CHAMPAIGN — I stopped by the new place Monday. Just to check it out.
Illinois’ under-construction Henry Dale & Betty Smith Football Performance Center isn’t done yet. But it’s close.
The $80 million building is scheduled to open later this month. The current Illini will be the first ones to take a look. As they should.
It’s very fancy. A bowling alley and a barbershop are in there. Along with a state-of-the-art weight room. Plus, an expansive sports medicine area and a beautiful auditorium.
And the locker room will be the envy of the Big Ten.
Did Illinois need to do this? Did the program have to add another building?
Simple answer: Yes, if it wants to compete in the Big Ten.
When the Smith Football Center is complete, Illinois will be on a level playing field with the rest of the Big Ten. Not ahead, but even.
The new building doesn’t guarantee success. It doesn’t mean Lovie Smith and friends will win the Big Ten West and go to their first bowl since 2014.
The building is a start. It’s a way to help Illinois lure better players.
I can make a reasonable guess that rival coaches used the Illinois facility shortfall in recruiting. Not in a good way.
The conversation might have gone something like this:
“Why do you want to go to Illinois? That school doesn’t care about football. Look at its lack of stuff.”
Or something like that.
Bottom line, the rival schools had a point. Illinois wasn’t keeping up with the Joneses. Now, thanks to the Smiths, it can offer everything a player will find throughout the Big Ten.
By paying up, Illinois gave itself a chance. And eliminated a reason for top players to say no.
The bad old days
Don’t let anyone tell you that football was better before all the modern equipment and conveniences. That’s just wrong.
When I came to Champaign in 1989, there was no Irwin Indoor Practice Facility.
WHAT'D THE BUBBLE LOOK LIKE? Click here
When it snowed in winter, the team went inside the Memorial Stadium Bubble. It was a temporary solution for bad-weather workouts.
Honestly, I dreaded going in there. It was dimly lit. And you had to use a revolving door (which I loathe) to even get in the room.
If you opened the wrong door, you might deflate the roof. Nobody wants to be that guy.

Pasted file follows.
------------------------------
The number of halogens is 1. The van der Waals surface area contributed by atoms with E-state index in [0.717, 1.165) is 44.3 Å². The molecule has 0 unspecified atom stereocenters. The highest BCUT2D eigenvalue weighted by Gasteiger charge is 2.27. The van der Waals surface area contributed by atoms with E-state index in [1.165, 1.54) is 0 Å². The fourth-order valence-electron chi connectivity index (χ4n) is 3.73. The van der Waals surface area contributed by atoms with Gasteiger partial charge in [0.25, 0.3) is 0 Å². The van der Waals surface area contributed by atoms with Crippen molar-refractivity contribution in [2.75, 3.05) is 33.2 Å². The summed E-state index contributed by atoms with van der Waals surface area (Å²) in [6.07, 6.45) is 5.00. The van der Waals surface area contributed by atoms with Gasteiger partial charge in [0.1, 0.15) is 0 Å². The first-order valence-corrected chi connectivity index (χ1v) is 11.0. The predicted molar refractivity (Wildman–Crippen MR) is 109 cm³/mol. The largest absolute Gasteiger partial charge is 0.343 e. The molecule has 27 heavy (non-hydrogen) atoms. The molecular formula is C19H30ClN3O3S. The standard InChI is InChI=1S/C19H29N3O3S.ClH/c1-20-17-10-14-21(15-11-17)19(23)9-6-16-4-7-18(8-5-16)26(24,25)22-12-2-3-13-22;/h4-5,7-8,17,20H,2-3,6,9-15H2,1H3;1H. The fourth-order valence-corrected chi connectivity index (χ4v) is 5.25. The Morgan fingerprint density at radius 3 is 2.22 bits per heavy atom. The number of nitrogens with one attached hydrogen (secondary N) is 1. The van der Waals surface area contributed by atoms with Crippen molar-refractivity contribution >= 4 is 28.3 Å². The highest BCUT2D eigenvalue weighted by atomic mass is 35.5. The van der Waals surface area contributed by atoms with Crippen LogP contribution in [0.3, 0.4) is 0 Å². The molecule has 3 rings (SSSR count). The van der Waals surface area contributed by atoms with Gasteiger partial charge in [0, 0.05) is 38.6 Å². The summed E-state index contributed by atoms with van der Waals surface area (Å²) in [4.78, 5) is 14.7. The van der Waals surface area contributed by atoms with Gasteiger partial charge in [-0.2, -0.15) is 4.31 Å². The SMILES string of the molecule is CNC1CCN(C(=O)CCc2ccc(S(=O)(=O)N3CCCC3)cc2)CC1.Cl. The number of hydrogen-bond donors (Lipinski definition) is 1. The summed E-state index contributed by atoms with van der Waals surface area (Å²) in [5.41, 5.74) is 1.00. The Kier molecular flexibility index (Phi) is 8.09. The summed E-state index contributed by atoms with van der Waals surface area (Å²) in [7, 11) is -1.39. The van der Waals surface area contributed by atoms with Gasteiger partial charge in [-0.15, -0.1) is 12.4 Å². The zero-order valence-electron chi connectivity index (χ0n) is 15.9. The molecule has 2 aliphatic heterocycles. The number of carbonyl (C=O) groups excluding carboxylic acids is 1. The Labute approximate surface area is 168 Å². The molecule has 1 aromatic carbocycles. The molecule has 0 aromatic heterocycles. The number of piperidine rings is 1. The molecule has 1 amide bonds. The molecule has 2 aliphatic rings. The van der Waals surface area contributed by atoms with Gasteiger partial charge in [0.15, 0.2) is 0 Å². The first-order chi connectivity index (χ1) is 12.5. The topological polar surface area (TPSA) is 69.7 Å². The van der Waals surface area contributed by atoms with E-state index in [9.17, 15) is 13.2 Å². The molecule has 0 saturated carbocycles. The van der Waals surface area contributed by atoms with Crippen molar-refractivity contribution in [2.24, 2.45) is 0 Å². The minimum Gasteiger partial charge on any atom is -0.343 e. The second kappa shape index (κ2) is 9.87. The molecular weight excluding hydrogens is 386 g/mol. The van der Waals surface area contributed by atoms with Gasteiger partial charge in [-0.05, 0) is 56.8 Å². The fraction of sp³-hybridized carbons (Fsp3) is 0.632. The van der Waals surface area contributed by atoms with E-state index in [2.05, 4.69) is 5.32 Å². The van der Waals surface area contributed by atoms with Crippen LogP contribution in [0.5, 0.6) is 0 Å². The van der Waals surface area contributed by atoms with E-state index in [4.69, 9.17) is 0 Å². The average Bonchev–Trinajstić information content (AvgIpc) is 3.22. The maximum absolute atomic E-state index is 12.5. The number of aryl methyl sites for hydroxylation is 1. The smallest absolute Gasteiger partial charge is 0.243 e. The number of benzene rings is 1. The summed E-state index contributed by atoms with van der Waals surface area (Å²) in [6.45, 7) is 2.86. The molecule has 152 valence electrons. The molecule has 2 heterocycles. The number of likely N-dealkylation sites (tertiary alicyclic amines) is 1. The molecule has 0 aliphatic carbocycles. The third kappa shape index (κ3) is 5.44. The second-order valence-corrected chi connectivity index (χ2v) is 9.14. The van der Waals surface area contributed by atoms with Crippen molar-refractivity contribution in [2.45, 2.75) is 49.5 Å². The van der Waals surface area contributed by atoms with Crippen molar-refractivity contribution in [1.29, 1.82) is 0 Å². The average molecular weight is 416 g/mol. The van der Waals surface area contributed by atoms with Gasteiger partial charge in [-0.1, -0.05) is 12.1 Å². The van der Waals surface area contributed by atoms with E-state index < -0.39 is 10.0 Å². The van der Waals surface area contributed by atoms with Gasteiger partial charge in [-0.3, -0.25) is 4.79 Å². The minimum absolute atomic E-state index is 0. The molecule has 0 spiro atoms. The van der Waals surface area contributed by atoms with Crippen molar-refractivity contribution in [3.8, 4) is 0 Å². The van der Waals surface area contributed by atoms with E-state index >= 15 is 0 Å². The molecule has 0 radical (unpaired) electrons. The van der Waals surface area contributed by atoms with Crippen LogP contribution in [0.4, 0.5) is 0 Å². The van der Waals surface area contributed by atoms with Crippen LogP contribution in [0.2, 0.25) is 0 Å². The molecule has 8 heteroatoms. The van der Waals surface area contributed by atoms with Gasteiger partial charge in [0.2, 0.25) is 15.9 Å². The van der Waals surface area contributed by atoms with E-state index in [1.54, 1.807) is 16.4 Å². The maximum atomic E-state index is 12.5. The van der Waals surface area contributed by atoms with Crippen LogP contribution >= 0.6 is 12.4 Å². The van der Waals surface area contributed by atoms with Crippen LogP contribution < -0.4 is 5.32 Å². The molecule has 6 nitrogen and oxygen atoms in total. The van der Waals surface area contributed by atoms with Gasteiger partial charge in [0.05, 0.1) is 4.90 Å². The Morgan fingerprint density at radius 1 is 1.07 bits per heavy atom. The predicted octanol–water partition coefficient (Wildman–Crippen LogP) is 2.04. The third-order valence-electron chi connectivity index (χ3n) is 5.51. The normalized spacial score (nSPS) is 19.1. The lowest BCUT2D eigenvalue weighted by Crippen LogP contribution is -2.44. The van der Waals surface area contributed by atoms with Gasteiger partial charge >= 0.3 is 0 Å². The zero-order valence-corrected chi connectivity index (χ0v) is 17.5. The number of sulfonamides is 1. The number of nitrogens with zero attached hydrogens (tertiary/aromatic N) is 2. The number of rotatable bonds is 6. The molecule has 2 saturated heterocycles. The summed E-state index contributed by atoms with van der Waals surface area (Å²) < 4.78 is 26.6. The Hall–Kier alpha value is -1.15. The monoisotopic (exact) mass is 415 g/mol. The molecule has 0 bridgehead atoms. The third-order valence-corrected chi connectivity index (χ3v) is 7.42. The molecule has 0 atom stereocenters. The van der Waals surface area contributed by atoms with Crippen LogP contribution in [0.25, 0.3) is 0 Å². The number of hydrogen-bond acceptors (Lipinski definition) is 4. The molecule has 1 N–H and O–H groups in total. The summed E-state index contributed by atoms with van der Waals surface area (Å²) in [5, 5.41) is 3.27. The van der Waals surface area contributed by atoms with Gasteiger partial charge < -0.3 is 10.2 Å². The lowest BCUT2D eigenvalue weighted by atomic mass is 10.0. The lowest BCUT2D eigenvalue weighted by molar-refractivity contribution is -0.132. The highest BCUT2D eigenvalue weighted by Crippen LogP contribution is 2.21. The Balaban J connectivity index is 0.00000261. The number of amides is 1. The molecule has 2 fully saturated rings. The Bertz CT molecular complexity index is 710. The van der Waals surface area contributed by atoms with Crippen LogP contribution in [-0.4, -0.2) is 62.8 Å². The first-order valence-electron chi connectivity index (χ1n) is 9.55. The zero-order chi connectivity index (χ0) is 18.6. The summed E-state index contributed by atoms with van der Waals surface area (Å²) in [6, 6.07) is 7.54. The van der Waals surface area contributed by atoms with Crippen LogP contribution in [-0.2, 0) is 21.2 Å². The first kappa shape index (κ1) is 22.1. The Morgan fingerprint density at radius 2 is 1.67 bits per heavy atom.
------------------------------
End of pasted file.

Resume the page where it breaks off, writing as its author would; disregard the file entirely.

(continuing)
Thankfully, the Bubble was no longer needed when the team moved into Irwin late in the 2000 season.
The next year, Illinois won its first outright Big Ten title since 1983. A coincidence? Maybe. Having Kurt Kittner and Brandon Lloyd certainly helped.
But access to a building to use each time the weather turned gross gave the Illini a mental boost.
Irwin isn’t perfect. Trying to keep the cost down (it went up for a economic $7.5 million), the field is just 80 yards. In hindsight, it might have been wise to pay for the extra 20 yards. Oh well.
The Smith Center combines with Irwin to give the Illini an easy-access facility that will be good enough for decades.
Putting the long-overdue Dick Butkus statue nearby is a nice touch.
Work to do
Yes, the Ubben Basketball Complex needs an update. And the baseball training facility is in line.
But football isn’t done with its rebuild.
The north and west sides of Memorial Stadium are good to go. The fans there will be thrilled to be able to buy a beer this year.
But the east stands and the horseshoe need updating. At one point, there was talk that the new training facility would be part of the horseshoe renovations. That idea was discarded. The need for south end zone work remains.
It doesn’t have to be anything too elaborate. Just get that part of the building equal or close to the rest. More bathrooms. Increased concession options.
Illinois has a blank canvas and there are no rules. The program needs to take advantage of the free space in my favorite building on campus.
It won’t cost another $80 million to spruce up the place. Maybe half that. Well worth the trouble.
As college football celebrates its 150th birthday this season, Memorial Stadium, when everything is done, should be good to go for at least the next 100.
Bob Asmussen can be reached at 217-351-5233 or by email at firstname.lastname@example.org.